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National Security
10:01 pm
Wed February 29, 2012

In Mock Village, A New Afghan Mission Takes Shape

Lt. Col. Mark Schmitt, who will be among a group of U.S. military trainers heading to Afghanistan soon, calls out orders during a mock attack on the model Afghan village at the U.S. military base in Fort Polk, La.
David Gilkey NPR

Originally published on Wed May 23, 2012 8:59 am

At the Fort Polk military base in the pine forests of central Louisiana, the Army has created a miniature version of Afghanistan — with mock villages and American soldiers working alongside Afghan role-players.

This is the training ground for a new American approach in Afghanistan as the U.S. begins to look ahead to the goal of bringing home the U.S. forces by the end of 2014. The idea is that Afghan forces have to be good enough to defend their country against the Taliban, and to make that happen, the U.S. Army is creating small U.S. training teams at Fort Polk.

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The Picture Show
10:01 pm
Wed February 29, 2012

Shoot Now, Focus Later: A Little Camera To Change The Game

The Lytro we received to demo is about four inches long.
Claire O'Neill NPR

Originally published on Thu March 27, 2014 7:49 am

Just when you thought you had the latest in camera technology, along comes something new and shiny and ... rectangular.

It's called the Lytro, and it uses something called "light field technology." In short: You shoot now and focus later.

NPR's resident photo expert, Keith Jenkins, explains: In a nutshell, he says, this camera captures not only the color and the intensity of light — which is what normal cameras do — but also the direction of that light — from every possible angle.

Still confused? We are, too.

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National Security
10:01 pm
Wed February 29, 2012

Officials Look For Signs Of Al-Qaida Surge In Syria

This frame grab from video provided by the SITE Intel Group shows al-Qaida's leader Ayman al-Zawahiri calling on Muslims to support rebels in Syria. The video was released earlier this month.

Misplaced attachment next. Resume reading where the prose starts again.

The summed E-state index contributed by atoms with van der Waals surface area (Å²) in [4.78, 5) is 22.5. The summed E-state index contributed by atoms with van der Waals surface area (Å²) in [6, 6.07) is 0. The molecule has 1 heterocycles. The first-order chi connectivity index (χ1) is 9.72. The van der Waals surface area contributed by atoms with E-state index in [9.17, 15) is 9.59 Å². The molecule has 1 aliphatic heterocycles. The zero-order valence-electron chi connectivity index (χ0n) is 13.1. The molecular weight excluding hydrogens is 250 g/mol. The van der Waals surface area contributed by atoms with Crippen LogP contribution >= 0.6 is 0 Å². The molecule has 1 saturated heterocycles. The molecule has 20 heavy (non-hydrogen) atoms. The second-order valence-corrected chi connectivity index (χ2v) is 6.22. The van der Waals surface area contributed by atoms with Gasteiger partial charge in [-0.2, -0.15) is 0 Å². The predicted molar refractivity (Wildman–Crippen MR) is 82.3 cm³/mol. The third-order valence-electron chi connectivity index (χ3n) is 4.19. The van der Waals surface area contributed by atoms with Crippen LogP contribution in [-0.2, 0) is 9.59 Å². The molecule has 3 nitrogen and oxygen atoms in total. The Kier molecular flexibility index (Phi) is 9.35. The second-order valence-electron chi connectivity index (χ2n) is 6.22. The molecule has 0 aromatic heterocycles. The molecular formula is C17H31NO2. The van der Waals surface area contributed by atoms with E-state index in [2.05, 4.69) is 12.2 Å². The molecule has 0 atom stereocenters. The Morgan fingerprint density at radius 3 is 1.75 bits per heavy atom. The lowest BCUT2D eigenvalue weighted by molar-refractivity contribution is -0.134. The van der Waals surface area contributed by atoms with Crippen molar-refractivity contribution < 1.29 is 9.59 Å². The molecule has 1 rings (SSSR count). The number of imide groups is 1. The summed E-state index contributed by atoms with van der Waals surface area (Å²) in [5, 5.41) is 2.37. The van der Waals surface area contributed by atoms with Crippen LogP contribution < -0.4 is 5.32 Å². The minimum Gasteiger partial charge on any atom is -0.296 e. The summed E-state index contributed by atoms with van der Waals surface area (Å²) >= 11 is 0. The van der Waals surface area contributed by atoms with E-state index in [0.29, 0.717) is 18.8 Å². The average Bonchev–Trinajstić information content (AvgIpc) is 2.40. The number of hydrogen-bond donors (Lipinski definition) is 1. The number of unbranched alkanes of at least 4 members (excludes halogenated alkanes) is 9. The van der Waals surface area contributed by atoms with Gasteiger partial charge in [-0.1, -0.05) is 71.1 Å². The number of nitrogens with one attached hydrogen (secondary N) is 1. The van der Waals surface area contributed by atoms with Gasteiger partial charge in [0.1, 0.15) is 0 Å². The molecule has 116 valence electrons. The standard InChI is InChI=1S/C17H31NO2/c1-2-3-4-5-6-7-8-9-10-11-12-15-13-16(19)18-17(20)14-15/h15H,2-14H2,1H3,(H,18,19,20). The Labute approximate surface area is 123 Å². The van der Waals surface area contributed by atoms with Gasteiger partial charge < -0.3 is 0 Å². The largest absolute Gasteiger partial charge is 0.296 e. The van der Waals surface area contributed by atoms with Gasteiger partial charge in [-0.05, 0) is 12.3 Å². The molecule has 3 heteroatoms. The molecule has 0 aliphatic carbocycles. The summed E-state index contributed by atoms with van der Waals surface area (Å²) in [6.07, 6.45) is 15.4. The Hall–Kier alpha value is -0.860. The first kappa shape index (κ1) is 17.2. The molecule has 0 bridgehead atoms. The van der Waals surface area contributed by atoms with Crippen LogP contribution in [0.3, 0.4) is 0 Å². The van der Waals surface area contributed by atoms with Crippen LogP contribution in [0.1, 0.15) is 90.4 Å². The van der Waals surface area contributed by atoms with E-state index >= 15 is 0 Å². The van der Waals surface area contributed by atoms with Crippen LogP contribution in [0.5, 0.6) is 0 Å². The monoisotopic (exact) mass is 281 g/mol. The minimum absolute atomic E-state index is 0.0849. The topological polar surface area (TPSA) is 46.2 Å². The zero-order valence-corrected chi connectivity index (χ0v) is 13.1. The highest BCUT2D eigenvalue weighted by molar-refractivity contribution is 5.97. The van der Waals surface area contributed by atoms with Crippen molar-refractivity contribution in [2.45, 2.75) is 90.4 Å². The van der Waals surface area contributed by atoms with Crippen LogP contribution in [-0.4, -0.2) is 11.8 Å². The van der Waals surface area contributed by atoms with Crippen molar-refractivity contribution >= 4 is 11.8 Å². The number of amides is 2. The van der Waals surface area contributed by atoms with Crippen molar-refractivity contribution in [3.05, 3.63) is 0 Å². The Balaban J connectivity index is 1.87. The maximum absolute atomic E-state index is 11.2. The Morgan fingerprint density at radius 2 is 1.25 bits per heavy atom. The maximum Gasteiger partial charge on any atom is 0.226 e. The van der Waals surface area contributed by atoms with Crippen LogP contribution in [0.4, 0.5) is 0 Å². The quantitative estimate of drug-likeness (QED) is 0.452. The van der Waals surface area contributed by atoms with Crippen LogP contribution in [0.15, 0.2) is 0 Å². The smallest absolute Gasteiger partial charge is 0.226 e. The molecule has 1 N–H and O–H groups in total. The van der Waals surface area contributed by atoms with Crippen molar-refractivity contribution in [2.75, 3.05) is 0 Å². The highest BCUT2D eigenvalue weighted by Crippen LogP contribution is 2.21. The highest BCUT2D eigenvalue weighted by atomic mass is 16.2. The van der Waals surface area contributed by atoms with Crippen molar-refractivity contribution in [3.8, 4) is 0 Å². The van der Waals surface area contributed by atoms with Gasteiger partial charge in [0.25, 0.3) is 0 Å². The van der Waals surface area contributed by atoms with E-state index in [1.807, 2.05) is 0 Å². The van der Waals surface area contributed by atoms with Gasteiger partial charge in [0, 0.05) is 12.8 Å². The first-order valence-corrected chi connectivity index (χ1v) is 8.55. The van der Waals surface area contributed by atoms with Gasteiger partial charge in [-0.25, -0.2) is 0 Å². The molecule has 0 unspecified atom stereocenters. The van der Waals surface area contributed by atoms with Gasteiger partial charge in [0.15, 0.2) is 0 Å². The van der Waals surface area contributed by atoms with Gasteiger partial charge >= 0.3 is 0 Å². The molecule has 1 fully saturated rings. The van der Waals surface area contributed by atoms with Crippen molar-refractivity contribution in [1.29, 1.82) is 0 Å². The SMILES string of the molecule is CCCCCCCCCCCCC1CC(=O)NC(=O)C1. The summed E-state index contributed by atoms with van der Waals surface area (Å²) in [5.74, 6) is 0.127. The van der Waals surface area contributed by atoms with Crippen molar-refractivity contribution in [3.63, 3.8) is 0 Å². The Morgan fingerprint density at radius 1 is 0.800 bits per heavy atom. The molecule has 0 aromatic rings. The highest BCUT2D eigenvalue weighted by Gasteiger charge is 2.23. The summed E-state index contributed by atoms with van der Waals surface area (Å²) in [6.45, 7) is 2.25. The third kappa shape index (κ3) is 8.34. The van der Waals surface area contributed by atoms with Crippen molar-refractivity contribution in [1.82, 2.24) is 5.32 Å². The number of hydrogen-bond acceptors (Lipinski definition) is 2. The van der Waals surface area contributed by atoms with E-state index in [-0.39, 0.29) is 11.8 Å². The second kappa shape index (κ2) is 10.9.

AP

Originally published on Thu March 1, 2012 10:18 am

U.S. intelligence officials tracking the situation in Syria have their eye on one group in particular: al-Qaida's affiliate in Iraq.

The group has longstanding ties to Syria, and its early members weren't just Iraqis; many of them were Syrians. The former leader of al-Qaida in Iraq, Abu Musab al-Zarqawi, not only established a network of fighters in Syria, but he also folded them into his northern Iraqi faction of al-Qaida.

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Presidential Race
10:01 pm
Wed February 29, 2012

State Of GOP Race: No Momentum For Candidates

In the Michigan Republican primary Tuesday, Mitt Romney had a near-death experience, but he squeaked out a narrow victory over Rick Santorum. That, says veteran Republican strategist Ed Rogers, has calmed some of the anxiety in Republican circles about Romney's strength as a general election candidate.

"Mitt Romney did what he needed to do to give more certainty and more clarity to the race. He dodged a bullet; it was an ugly win," Rogers says. "It's not over. Santorum is still very competitive."

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Asia
10:01 pm
Wed February 29, 2012

For India's Undocumented Citizens, An ID At Last

An Indian boy gets his eyes scanned for enrollment in a nationwide ID project in 2011. Many Indians, especially the poor, lack identification documents, which restricts their access to many government services.
Harish Tyagi EPA

Some 75,000 babies are born every day in India. The total population is 1.2 billion and climbing. That's a lot of people to keep track of, and the Indian government has struggled to keep up.

Many Indians, especially the poor, don't have any ID, which makes it increasingly difficult for them to be full participants in a society that is rapidly modernizing. But a new project aims to fix that.

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